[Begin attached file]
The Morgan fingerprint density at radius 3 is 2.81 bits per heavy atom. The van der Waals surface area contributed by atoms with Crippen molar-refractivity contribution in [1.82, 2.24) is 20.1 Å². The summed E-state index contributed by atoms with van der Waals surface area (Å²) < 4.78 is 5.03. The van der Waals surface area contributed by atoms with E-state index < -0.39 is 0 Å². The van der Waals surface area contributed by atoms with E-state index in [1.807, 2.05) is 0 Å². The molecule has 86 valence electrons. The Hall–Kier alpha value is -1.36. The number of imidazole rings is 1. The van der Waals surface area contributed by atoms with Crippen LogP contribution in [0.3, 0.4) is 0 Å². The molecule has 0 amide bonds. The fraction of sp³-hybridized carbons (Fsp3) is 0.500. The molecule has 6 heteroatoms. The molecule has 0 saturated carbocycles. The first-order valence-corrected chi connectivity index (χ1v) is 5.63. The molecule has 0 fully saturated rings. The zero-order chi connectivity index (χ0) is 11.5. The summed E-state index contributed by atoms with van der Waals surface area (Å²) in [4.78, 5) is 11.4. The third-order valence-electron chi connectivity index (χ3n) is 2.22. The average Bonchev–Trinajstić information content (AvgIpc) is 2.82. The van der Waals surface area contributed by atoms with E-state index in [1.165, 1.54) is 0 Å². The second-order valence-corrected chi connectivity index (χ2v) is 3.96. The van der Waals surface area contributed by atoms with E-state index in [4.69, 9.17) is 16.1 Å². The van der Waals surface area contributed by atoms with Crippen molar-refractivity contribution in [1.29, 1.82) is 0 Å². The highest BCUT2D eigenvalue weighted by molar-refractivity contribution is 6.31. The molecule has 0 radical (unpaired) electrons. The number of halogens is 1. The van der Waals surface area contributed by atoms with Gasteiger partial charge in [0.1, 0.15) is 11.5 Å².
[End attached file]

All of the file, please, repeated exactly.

The Morgan fingerprint density at radius 3 is 2.81 bits per heavy atom. The van der Waals surface area contributed by atoms with Crippen molar-refractivity contribution in [1.82, 2.24) is 20.1 Å². The summed E-state index contributed by atoms with van der Waals surface area (Å²) < 4.78 is 5.03. The van der Waals surface area contributed by atoms with E-state index < -0.39 is 0 Å². The van der Waals surface area contributed by atoms with E-state index in [1.807, 2.05) is 0 Å². The molecule has 86 valence electrons. The Hall–Kier alpha value is -1.36. The number of imidazole rings is 1. The van der Waals surface area contributed by atoms with Crippen LogP contribution in [0.3, 0.4) is 0 Å². The molecule has 0 amide bonds. The fraction of sp³-hybridized carbons (Fsp3) is 0.500. The molecule has 6 heteroatoms. The molecule has 0 saturated carbocycles. The first-order valence-corrected chi connectivity index (χ1v) is 5.63. The molecule has 0 fully saturated rings. The zero-order chi connectivity index (χ0) is 11.5. The summed E-state index contributed by atoms with van der Waals surface area (Å²) in [4.78, 5) is 11.4. The third-order valence-electron chi connectivity index (χ3n) is 2.22. The average Bonchev–Trinajstić information content (AvgIpc) is 2.82. The van der Waals surface area contributed by atoms with E-state index in [1.165, 1.54) is 0 Å². The second-order valence-corrected chi connectivity index (χ2v) is 3.96. The van der Waals surface area contributed by atoms with E-state index in [4.69, 9.17) is 16.1 Å². The van der Waals surface area contributed by atoms with Crippen molar-refractivity contribution in [1.29, 1.82) is 0 Å². The highest BCUT2D eigenvalue weighted by molar-refractivity contribution is 6.31. The molecule has 0 radical (unpaired) electrons. The number of halogens is 1. The van der Waals surface area contributed by atoms with Gasteiger partial charge in [0.1, 0.15) is 11.5 Å².